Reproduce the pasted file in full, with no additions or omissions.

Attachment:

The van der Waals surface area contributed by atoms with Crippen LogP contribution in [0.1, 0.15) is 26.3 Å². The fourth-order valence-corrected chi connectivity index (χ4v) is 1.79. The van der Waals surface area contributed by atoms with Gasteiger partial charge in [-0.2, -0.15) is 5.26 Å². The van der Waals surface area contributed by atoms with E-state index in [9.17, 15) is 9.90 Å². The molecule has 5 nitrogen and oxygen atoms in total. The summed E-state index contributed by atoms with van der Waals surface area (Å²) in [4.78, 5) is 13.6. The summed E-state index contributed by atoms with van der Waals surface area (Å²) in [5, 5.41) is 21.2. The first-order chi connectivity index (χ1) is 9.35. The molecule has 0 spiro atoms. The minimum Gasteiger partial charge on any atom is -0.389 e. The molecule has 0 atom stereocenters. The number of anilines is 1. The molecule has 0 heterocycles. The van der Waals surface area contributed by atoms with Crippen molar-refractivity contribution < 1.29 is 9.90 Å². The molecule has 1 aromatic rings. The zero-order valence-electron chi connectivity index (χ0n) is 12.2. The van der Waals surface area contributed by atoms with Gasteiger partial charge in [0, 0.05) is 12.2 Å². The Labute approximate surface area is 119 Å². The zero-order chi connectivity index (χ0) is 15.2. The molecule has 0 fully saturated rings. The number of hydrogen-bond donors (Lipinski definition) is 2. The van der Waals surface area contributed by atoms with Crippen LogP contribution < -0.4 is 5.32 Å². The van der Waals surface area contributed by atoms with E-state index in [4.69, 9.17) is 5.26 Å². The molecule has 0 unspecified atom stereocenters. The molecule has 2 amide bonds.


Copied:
The van der Waals surface area contributed by atoms with Crippen LogP contribution in [0.1, 0.15) is 26.3 Å². The fourth-order valence-corrected chi connectivity index (χ4v) is 1.79. The van der Waals surface area contributed by atoms with Gasteiger partial charge in [-0.2, -0.15) is 5.26 Å². The van der Waals surface area contributed by atoms with E-state index in [9.17, 15) is 9.90 Å². The molecule has 5 nitrogen and oxygen atoms in total. The summed E-state index contributed by atoms with van der Waals surface area (Å²) in [4.78, 5) is 13.6. The summed E-state index contributed by atoms with van der Waals surface area (Å²) in [5, 5.41) is 21.2. The first-order chi connectivity index (χ1) is 9.35. The molecule has 0 spiro atoms. The minimum Gasteiger partial charge on any atom is -0.389 e. The molecule has 0 atom stereocenters. The number of anilines is 1. The molecule has 0 heterocycles. The van der Waals surface area contributed by atoms with Crippen molar-refractivity contribution < 1.29 is 9.90 Å². The molecule has 1 aromatic rings. The zero-order valence-electron chi connectivity index (χ0n) is 12.2. The van der Waals surface area contributed by atoms with Gasteiger partial charge in [0, 0.05) is 12.2 Å². The Labute approximate surface area is 119 Å². The zero-order chi connectivity index (χ0) is 15.2. The molecule has 0 fully saturated rings. The number of hydrogen-bond donors (Lipinski definition) is 2. The van der Waals surface area contributed by atoms with Crippen LogP contribution < -0.4 is 5.32 Å². The van der Waals surface area contributed by atoms with E-state index in [4.69, 9.17) is 5.26 Å². The molecule has 0 unspecified atom stereocenters. The molecule has 2 amide bonds.